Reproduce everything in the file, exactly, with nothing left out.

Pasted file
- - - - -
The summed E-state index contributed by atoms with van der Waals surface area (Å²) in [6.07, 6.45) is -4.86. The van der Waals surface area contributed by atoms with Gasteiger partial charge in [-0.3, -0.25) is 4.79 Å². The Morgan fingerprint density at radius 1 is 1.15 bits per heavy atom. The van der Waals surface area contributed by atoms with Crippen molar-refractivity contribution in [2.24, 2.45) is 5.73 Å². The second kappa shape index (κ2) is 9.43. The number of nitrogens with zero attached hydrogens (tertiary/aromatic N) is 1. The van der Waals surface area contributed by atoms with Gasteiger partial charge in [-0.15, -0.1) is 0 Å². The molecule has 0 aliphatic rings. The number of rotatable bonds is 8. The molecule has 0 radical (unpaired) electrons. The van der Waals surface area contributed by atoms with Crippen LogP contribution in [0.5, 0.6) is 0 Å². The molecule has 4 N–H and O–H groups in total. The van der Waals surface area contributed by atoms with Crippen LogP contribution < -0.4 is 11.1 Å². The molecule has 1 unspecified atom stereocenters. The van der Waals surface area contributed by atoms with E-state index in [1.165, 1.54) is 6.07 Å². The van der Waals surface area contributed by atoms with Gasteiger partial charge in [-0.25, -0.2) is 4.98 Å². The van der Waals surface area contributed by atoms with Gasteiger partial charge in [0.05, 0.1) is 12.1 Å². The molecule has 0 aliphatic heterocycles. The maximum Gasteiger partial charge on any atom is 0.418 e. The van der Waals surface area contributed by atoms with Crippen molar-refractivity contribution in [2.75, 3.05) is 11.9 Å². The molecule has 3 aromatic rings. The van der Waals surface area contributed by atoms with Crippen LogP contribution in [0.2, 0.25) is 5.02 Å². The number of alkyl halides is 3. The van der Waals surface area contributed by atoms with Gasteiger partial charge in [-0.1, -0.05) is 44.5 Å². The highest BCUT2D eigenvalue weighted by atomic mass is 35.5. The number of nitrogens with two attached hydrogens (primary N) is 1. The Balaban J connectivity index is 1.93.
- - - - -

The summed E-state index contributed by atoms with van der Waals surface area (Å²) in [6.07, 6.45) is -4.86. The van der Waals surface area contributed by atoms with Gasteiger partial charge in [-0.3, -0.25) is 4.79 Å². The Morgan fingerprint density at radius 1 is 1.15 bits per heavy atom. The van der Waals surface area contributed by atoms with Crippen molar-refractivity contribution in [2.24, 2.45) is 5.73 Å². The second kappa shape index (κ2) is 9.43. The number of nitrogens with zero attached hydrogens (tertiary/aromatic N) is 1. The van der Waals surface area contributed by atoms with Gasteiger partial charge in [-0.15, -0.1) is 0 Å². The molecule has 0 aliphatic rings. The number of rotatable bonds is 8. The molecule has 0 radical (unpaired) electrons. The van der Waals surface area contributed by atoms with Crippen LogP contribution in [0.5, 0.6) is 0 Å². The molecule has 4 N–H and O–H groups in total. The van der Waals surface area contributed by atoms with Crippen LogP contribution < -0.4 is 11.1 Å². The molecule has 1 unspecified atom stereocenters. The van der Waals surface area contributed by atoms with E-state index in [1.165, 1.54) is 6.07 Å². The van der Waals surface area contributed by atoms with Gasteiger partial charge in [-0.25, -0.2) is 4.98 Å². The van der Waals surface area contributed by atoms with Gasteiger partial charge in [0.05, 0.1) is 12.1 Å². The molecule has 0 aliphatic heterocycles. The maximum Gasteiger partial charge on any atom is 0.418 e. The van der Waals surface area contributed by atoms with Crippen molar-refractivity contribution in [2.75, 3.05) is 11.9 Å². The molecule has 3 aromatic rings. The van der Waals surface area contributed by atoms with Crippen LogP contribution in [0.2, 0.25) is 5.02 Å². The number of alkyl halides is 3. The van der Waals surface area contributed by atoms with Gasteiger partial charge in [-0.1, -0.05) is 44.5 Å². The highest BCUT2D eigenvalue weighted by atomic mass is 35.5. The number of nitrogens with two attached hydrogens (primary N) is 1. The Balaban J connectivity index is 1.93.